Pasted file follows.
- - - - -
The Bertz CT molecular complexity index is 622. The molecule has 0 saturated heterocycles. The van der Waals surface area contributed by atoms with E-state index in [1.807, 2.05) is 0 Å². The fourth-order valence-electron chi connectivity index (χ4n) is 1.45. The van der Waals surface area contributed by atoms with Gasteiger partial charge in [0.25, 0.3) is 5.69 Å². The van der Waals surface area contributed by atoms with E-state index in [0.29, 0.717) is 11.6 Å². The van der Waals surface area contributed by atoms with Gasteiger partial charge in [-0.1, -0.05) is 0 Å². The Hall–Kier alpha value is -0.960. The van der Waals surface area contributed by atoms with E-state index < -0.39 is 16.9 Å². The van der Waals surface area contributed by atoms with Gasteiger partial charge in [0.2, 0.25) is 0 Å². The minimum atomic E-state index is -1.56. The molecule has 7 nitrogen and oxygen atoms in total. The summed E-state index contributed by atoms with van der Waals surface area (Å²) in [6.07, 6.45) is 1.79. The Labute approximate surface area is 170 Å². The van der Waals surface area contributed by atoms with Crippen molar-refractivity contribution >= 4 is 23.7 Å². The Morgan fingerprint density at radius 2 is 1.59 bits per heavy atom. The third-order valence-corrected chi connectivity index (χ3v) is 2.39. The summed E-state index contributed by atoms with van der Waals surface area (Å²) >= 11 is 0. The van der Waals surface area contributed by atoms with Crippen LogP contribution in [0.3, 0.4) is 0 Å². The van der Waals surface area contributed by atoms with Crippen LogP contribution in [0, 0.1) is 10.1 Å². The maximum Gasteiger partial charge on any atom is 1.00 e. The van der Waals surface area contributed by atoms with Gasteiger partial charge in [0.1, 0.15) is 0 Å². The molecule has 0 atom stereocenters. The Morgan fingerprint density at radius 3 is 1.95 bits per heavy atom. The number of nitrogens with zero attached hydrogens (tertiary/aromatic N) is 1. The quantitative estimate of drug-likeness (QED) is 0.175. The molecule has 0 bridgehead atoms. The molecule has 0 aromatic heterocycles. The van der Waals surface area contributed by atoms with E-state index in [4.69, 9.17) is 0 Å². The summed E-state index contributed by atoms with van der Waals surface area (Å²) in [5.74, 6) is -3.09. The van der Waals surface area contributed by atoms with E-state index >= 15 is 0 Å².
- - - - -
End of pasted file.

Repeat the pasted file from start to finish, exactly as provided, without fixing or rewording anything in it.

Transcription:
The Bertz CT molecular complexity index is 622. The molecule has 0 saturated heterocycles. The van der Waals surface area contributed by atoms with E-state index in [1.807, 2.05) is 0 Å². The fourth-order valence-electron chi connectivity index (χ4n) is 1.45. The van der Waals surface area contributed by atoms with Gasteiger partial charge in [0.25, 0.3) is 5.69 Å². The van der Waals surface area contributed by atoms with E-state index in [0.29, 0.717) is 11.6 Å². The van der Waals surface area contributed by atoms with Gasteiger partial charge in [-0.1, -0.05) is 0 Å². The Hall–Kier alpha value is -0.960. The van der Waals surface area contributed by atoms with E-state index < -0.39 is 16.9 Å². The van der Waals surface area contributed by atoms with Gasteiger partial charge in [0.2, 0.25) is 0 Å². The minimum atomic E-state index is -1.56. The molecule has 7 nitrogen and oxygen atoms in total. The summed E-state index contributed by atoms with van der Waals surface area (Å²) in [6.07, 6.45) is 1.79. The Labute approximate surface area is 170 Å². The van der Waals surface area contributed by atoms with Crippen molar-refractivity contribution >= 4 is 23.7 Å². The Morgan fingerprint density at radius 2 is 1.59 bits per heavy atom. The third-order valence-corrected chi connectivity index (χ3v) is 2.39. The summed E-state index contributed by atoms with van der Waals surface area (Å²) >= 11 is 0. The van der Waals surface area contributed by atoms with Crippen LogP contribution in [0.3, 0.4) is 0 Å². The van der Waals surface area contributed by atoms with Crippen LogP contribution in [0, 0.1) is 10.1 Å². The maximum Gasteiger partial charge on any atom is 1.00 e. The van der Waals surface area contributed by atoms with Gasteiger partial charge in [0.1, 0.15) is 0 Å². The molecule has 0 atom stereocenters. The Morgan fingerprint density at radius 3 is 1.95 bits per heavy atom. The number of nitrogens with zero attached hydrogens (tertiary/aromatic N) is 1. The quantitative estimate of drug-likeness (QED) is 0.175. The molecule has 0 bridgehead atoms. The molecule has 0 aromatic heterocycles. The van der Waals surface area contributed by atoms with E-state index in [4.69, 9.17) is 0 Å². The summed E-state index contributed by atoms with van der Waals surface area (Å²) in [5.74, 6) is -3.09. The van der Waals surface area contributed by atoms with E-state index >= 15 is 0 Å².